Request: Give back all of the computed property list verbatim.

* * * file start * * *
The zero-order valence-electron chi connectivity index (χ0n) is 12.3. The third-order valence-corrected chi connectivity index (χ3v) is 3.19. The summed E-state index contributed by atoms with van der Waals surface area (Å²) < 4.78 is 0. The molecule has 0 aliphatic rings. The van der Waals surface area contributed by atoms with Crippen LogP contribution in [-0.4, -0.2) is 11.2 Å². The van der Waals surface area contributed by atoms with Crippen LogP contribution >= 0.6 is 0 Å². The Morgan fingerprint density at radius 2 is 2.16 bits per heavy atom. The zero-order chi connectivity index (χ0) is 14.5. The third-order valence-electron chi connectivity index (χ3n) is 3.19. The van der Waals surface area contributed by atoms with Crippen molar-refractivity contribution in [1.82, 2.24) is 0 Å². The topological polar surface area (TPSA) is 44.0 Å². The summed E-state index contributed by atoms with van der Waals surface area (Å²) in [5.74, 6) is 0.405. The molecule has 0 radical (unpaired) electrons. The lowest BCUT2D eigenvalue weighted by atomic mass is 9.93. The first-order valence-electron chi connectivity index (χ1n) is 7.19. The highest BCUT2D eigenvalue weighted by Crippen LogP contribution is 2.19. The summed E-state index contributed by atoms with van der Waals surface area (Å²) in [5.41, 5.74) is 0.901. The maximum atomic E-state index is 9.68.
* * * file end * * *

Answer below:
The zero-order valence-electron chi connectivity index (χ0n) is 12.3. The third-order valence-corrected chi connectivity index (χ3v) is 3.19. The summed E-state index contributed by atoms with van der Waals surface area (Å²) < 4.78 is 0. The molecule has 0 aliphatic rings. The van der Waals surface area contributed by atoms with Crippen LogP contribution in [-0.4, -0.2) is 11.2 Å². The van der Waals surface area contributed by atoms with Crippen LogP contribution >= 0.6 is 0 Å². The Morgan fingerprint density at radius 2 is 2.16 bits per heavy atom. The zero-order chi connectivity index (χ0) is 14.5. The third-order valence-electron chi connectivity index (χ3n) is 3.19. The van der Waals surface area contributed by atoms with Crippen molar-refractivity contribution in [1.82, 2.24) is 0 Å². The topological polar surface area (TPSA) is 44.0 Å². The summed E-state index contributed by atoms with van der Waals surface area (Å²) in [5.74, 6) is 0.405. The molecule has 0 radical (unpaired) electrons. The lowest BCUT2D eigenvalue weighted by atomic mass is 9.93. The first-order valence-electron chi connectivity index (χ1n) is 7.19. The highest BCUT2D eigenvalue weighted by Crippen LogP contribution is 2.19. The summed E-state index contributed by atoms with van der Waals surface area (Å²) in [5.41, 5.74) is 0.901. The maximum atomic E-state index is 9.68.